Quinn was eventually given his own sketch comedy show on NBC, “The Colin Quinn Show,” which combined sketch comedy and stand-up in a live-to-tape format. It lasted for just three episodes in the spring of 2002.

The mediocre ratings were probably one reason, but another was that Quinn pushed the envelope on the show with highly-opinionated and provocative racial content (Quinn told Nathan Rabin that he thought the writing on the show “apparently wasn’t toothless.”).

Quinn later found success with another show of his own, “Tough Crowd with Colin Quinn” airing on Comedy Central right after “The Daily Show with Jon Stewart,” which gave him solid television ratings, and allowed him to sit around and joke with his a panel of four comedian friends, usually cracking wise and insulting each other. Quinn usually gave them a “time out” on the show if they weren’t being funny.

The show was seen as a kind of rowdier version of Bill Maher’s “Politically Incorrect,” and, unlike that show, only occasionally did Quinn and his comedian pals ever get around to discussing the issues of the day.

“Tough Crowd” managing to find a loyal following, and the show’s ratings were where they should have been, based on its time slot and competition, but Quinn found himself constantly battling Comedy Central’s network executives over content issues.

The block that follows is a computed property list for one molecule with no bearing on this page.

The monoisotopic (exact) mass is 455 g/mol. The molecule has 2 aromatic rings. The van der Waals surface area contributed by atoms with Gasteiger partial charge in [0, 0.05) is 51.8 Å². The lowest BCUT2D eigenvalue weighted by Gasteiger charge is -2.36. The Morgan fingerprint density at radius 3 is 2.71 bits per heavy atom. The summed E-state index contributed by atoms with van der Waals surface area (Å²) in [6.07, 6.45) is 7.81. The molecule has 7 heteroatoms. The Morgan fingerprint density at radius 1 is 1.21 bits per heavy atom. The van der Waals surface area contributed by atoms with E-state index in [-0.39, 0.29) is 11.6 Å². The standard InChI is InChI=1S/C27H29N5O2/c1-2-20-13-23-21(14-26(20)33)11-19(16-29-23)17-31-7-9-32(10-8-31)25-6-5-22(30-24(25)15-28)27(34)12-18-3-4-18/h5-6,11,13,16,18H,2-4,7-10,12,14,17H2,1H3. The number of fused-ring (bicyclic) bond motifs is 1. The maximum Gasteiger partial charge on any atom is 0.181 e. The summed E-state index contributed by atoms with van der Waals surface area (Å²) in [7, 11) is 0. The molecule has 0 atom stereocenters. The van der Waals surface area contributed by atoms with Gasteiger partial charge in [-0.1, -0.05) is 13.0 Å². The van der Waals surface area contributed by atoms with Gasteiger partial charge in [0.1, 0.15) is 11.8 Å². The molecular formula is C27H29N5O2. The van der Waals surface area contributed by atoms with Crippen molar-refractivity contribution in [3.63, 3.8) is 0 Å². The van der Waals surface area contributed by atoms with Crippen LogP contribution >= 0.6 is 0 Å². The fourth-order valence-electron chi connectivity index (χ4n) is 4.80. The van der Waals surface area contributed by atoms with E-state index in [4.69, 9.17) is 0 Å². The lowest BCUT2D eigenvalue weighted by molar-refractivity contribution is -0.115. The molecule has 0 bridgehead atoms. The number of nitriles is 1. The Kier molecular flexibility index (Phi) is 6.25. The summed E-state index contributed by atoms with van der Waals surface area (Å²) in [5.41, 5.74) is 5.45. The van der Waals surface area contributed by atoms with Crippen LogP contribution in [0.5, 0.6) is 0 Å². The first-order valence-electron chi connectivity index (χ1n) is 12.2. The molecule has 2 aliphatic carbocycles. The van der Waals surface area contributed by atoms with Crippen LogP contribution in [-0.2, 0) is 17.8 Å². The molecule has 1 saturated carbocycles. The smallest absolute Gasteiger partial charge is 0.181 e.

The show was eventually placed on an “indefinite hiatus” in October 2004, with what was presumably its final episode airing the Thursday following Election Day in 2004.

Years later, Colin Quinn would tell Nathan Rabin of A.V. Club that he thought the show really didn’t work because a lot of the comedians who appeared on it were really dumb, and he added that most hadn’t graduated from high school or even earned a G.E.D. degree, and that alone made it difficult to do the show the way he wanted.

(Quinn, by the way, was raised by two teachers, and attended the State University of New York at Stony Brook, in Stony Brook, Long Island, but did not graduate).


In May of 2013, Quinn — promoting his then new stand-up show “Unconstitutional” by doing an interview with Josh Zepps on HuffPost Live — felt it was necessary to point out that, for the previous five years, none of his fellow comedians had been making jokes about President Obama, which he said was “subconsciously racist.”

“And It’s all political correctness. People don’t make jokes about Obama because they’re like ‘if you make a joke about President Obama, it’s subconsciously racist.’ I’ll prove I’m not racist by treating him different than I would treat any white president. It’s patronizing him.””


One of the comedians who appeared on “Tough Crowd with Colin Quinn” was fellow New Yorker John Mendoza, who, like Quinn, is also of Irish descent, born in New York City sometime in the 1950s.